I am so grateful to Kwali, and Kumbi too, for their Predecessorship, in helping me learn how to work with their Successor and beneficiary, Camellia.

Meantime, I have more time here this morning than I might otherwise have had!

And like most here, I have the delights of the company of a Havanese, which I believe is an endless blessing.

Sat, 18 Feb 2012 09:43:59 (PST)

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post #9 of 15 (permalink) Old 02-18-2012, 12:26 PM
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Hi Carol, yes, RA is Rheumatoid Arthritis. I am usually a pretty positive person, but for the first couple of years, especially when it became apparent that I really wasn't going to be able to keep riding, I became depressed for the first time in my life. Kodi has changed all that. He gave me a new direction, someone new to learn about, (there are similarities between working with dogs and horses but also a LOT of difference between working with a predator and a prey animal!) and a reason to take a walk every day, whether my joints hurt or not!

I have a tremendous amount of respect for people who take on "damaged" dogs, but I am also glad, that as a first-time dog owner, I was lucky enough to find one who got the right start in life and has an incredible work ethic. This is a boy who has needed a "job" since the day I got him. I'm sure he would be happy with jobs other than competition, but he WOULDN'T be happy without a job. His innate herding instinct is amazing. Our neighbors have chickens that often get loose and onto our property. From the time he was a puppy, with no encouragement from me he would round up (NOT "chase") the chickens, send them all back into their pen, then trot back to me with a "job well done" look on his face!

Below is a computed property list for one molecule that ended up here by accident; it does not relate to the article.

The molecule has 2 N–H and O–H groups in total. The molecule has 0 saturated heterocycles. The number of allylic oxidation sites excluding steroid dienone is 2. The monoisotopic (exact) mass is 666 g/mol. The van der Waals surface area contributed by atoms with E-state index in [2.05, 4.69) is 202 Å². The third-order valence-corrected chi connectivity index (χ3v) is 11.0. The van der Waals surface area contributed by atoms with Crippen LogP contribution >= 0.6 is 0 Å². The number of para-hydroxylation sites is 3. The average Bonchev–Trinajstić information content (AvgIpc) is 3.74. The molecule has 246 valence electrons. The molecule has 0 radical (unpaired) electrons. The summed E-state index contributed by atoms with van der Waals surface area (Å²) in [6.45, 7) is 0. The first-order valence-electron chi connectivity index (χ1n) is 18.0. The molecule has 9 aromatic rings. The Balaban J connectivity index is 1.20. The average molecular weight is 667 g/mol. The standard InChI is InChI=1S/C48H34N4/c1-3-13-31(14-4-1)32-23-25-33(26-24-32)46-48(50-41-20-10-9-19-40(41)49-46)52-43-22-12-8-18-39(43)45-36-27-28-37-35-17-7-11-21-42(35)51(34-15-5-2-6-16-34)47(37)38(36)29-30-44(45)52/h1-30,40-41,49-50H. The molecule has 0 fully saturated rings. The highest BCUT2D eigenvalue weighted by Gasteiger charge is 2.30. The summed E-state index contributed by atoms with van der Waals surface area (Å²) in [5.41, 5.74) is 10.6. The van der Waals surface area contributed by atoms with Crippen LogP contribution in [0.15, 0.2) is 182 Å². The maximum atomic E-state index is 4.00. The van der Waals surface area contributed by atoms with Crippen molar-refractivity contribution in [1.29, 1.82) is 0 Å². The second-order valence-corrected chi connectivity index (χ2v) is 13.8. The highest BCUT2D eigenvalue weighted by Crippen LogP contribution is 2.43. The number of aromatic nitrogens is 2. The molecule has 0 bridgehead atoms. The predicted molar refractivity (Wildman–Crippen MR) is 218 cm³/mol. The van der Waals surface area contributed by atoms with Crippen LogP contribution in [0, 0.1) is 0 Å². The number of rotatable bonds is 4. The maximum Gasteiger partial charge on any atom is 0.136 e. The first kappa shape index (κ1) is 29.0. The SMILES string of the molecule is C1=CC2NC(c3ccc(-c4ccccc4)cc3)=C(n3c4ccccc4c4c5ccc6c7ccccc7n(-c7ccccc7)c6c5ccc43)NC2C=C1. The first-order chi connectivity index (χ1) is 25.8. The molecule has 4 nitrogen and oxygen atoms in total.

I read your article about the woman with the sight hound that had been shock trained for obedience. The training center I go to allows no aversive training, and it makes me very sad when I see dogs being snapped and yanked on their way into the ring. We do do AKC events, and do well in them, but my preferred venues are APDT and CDSP, where this kind of treatment of the dogs is not tolerated. (and, of course, it's hard to train an agility dog using aversive methods... you just make them slow)